NEW YORK (Legal Newsline) - New York Attorney General Eric Schneiderman issued a consumer alert Thursday on the risks associated with medical credit cards.
Increasing numbers of healthcare professionals are urging patients to use healthcare financing, like medical credit cards, which were first marketed for cosmetic surgery and other elective procedures about a decade ago. The cards and loans are now being recommended to older Americans experiencing large out-of-pocket expenses for basic care not covered by private insurance or Medicare.
Health providers have a financial incentive to recommend the financing, as it encourages patients to opt for procedures they may not need and ensures the providers are fully paid upfront.
"The explosion of medical credit card debt is a major concern for many Americans, particularly vulnerable seniors and low-to middle-income households," Schneiderman said. "For patients, the financial consequences can be dire. The problem is made even worse by companies that encourage high-pressure sales tactics in our health care settings and companies that charge outlandishly high interest rates."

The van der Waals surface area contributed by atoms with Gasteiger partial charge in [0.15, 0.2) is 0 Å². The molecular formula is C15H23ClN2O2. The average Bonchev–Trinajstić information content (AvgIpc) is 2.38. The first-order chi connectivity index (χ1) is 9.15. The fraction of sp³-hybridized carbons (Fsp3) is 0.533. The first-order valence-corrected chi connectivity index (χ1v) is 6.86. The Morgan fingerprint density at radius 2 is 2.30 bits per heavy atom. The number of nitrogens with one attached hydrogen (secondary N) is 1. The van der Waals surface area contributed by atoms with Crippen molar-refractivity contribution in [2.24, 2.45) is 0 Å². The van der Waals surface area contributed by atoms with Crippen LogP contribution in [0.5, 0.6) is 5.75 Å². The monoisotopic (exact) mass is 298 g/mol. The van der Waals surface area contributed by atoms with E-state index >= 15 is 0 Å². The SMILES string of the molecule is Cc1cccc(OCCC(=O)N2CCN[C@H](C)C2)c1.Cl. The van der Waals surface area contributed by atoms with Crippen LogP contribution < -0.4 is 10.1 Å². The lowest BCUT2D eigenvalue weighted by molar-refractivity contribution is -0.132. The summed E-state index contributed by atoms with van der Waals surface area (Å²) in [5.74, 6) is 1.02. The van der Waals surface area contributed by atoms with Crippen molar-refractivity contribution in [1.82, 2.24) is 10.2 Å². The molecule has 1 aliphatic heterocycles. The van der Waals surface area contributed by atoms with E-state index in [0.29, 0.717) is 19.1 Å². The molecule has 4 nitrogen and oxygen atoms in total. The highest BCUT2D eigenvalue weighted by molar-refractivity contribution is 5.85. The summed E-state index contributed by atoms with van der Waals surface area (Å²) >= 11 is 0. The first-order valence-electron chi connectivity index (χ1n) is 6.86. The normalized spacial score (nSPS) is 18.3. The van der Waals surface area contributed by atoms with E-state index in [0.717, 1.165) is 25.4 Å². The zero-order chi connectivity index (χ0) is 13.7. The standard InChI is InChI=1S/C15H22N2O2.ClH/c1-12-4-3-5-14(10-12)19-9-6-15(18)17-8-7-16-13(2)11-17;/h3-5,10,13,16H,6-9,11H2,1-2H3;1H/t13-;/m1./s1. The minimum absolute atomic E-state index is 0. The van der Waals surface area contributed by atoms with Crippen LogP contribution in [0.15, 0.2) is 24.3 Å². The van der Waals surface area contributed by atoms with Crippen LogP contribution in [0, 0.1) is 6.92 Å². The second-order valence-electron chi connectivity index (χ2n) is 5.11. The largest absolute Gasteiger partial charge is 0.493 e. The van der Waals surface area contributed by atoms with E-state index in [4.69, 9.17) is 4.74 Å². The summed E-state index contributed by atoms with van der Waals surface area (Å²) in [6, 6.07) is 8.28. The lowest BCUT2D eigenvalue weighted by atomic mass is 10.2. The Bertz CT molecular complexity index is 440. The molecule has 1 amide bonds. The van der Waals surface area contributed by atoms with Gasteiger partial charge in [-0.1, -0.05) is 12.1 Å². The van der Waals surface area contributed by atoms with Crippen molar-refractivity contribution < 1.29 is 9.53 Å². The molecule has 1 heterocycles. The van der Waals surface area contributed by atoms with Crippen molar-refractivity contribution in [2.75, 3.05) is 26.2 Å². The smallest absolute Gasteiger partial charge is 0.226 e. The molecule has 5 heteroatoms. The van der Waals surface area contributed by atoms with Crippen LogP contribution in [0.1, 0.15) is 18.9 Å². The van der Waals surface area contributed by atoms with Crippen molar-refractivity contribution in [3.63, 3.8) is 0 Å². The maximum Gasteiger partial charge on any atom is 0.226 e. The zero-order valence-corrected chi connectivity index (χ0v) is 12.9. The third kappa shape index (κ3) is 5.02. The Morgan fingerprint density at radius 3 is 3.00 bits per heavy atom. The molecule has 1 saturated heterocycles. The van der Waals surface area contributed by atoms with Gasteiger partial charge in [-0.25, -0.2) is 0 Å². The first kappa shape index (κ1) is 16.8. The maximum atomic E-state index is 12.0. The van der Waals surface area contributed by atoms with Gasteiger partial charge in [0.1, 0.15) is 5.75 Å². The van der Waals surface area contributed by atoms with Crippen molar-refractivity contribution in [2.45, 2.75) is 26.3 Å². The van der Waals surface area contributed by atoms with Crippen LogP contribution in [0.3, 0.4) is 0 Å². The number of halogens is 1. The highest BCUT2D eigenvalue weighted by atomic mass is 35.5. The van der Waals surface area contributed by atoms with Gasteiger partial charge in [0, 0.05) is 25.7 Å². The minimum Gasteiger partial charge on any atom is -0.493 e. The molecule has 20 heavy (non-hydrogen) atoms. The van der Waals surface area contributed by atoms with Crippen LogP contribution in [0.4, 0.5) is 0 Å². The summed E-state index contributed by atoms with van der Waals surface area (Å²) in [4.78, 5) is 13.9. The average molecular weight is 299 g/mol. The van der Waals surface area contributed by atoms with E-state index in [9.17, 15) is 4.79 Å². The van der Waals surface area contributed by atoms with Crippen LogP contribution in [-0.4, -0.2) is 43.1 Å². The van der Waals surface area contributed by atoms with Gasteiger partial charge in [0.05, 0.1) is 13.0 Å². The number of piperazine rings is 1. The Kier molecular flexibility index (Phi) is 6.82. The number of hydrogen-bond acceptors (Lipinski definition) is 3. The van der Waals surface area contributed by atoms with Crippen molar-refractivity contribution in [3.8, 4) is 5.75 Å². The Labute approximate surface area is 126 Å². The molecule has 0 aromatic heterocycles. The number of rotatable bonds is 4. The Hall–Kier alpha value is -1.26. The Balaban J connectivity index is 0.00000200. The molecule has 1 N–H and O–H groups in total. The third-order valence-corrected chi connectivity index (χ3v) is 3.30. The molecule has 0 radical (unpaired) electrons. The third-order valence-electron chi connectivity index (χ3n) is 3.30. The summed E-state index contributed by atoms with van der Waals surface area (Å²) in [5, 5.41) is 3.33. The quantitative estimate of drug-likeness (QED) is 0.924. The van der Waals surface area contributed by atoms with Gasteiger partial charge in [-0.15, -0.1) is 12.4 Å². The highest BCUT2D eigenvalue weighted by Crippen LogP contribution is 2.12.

Procedures and treatments the cards are used for can result in significant debt for patients because they are usually not covered by insurance. Schneiderman said medical credit cards may cause more financial issues than they solve.
In June, Schneiderman's office reached an agreement with a CareCredit, a medical credit card company and a subsidiary of GE Capital Retail Bank. Schneiderman's office alleged CareCredit's application process was rushed, providers typically failed to inform consumers of the basic terms of the cards and patients incurred costly credit charges that were initially mistaken for payment plans. Under the terms of the agreement, consumers were given a three-day cooling off period to consider the card's terms, providers were limited to what they could charge in advance and the company added additional transparency to let consumers know about the high interest rates charged at the end of the promotional period.